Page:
I love wine, but right now, overall, I would have to say that I choose beer more often. I’ve gone in phases between the two (with not a few cocktails thrown in along the way), but I think that there are some very exciting things happening in the brewing world right now. One of the great things about my job is that I get to work with people like Greg Engert and Juliana Santos–their enthusiasm and passion is contagious so sometimes it depends on which one I’m talking to.

Where do you spend your days off in the city? Days off are with the kids, sometimes taking it easy around the house, or sometimes on hikes or at parks around the city.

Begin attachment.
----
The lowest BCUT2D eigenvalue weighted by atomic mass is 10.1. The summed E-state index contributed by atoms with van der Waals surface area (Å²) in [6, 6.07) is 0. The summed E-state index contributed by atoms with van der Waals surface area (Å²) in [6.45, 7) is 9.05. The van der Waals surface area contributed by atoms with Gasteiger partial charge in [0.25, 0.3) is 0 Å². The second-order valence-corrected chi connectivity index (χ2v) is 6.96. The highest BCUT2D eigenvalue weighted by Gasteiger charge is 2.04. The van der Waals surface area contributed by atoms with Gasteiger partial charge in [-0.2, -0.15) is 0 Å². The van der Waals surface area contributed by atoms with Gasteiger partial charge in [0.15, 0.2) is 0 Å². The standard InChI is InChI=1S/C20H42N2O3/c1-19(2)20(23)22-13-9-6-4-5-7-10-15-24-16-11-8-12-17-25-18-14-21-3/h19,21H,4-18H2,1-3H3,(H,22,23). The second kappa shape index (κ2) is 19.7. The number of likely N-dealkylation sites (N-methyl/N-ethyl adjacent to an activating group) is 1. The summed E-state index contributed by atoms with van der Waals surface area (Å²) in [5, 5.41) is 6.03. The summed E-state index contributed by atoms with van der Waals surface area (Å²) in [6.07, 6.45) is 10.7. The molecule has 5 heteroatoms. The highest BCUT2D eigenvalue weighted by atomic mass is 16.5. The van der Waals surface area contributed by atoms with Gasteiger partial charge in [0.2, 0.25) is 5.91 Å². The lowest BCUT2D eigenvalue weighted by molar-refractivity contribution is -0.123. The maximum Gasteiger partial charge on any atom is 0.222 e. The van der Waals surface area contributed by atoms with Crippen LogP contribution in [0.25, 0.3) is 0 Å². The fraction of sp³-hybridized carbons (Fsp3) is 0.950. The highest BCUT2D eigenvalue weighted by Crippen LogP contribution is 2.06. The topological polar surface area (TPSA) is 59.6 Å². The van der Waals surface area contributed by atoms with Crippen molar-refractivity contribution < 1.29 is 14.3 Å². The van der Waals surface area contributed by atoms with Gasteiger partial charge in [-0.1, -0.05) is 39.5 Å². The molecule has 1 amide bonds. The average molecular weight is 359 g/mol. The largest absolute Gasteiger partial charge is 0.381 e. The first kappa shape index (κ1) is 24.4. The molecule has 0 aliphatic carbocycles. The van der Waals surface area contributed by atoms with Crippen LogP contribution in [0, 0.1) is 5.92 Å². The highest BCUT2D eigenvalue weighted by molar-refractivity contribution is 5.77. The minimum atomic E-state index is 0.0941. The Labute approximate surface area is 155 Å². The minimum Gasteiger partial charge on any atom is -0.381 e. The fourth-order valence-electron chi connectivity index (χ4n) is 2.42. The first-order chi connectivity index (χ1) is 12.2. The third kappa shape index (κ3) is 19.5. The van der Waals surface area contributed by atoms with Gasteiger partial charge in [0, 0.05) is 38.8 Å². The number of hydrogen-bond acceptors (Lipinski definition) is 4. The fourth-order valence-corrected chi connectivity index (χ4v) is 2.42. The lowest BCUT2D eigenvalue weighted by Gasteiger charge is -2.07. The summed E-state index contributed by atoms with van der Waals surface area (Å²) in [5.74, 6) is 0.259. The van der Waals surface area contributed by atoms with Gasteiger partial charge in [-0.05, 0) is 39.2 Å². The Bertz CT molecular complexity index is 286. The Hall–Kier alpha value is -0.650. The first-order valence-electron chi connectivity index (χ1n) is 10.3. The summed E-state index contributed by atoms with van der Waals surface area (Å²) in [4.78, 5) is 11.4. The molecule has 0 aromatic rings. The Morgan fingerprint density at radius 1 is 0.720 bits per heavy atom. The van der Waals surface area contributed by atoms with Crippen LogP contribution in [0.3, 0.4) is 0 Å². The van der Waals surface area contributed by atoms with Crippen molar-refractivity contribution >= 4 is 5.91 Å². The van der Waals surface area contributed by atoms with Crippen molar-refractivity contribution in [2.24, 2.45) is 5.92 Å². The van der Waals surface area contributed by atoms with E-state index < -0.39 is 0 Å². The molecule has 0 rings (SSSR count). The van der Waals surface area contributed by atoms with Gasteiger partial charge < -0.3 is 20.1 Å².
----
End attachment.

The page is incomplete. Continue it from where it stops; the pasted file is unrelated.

Visit Michael’s first DC restaurant is due to open any day now. Birch & Barley and ChurchKey will be located at 1337 14th St, NW, near the Dupont Circle metro stop on the Red line. For more information, please call 202-518-7549 or visit the websites at www.birchandbarley.com and www.churchkeydc.com.

Katie moved to DC in 2007, and has since embarked upon a love affair with the city. She’s an education reform advocate and communications professional during the day; at night and on the weekends, she’s an owner here at We Love DC. Katie has high goals to eat herself through the entire city, with only her running shoes to save her from herself. For up-to-the-minute news and reviews (among other musings), follow her on Twitter!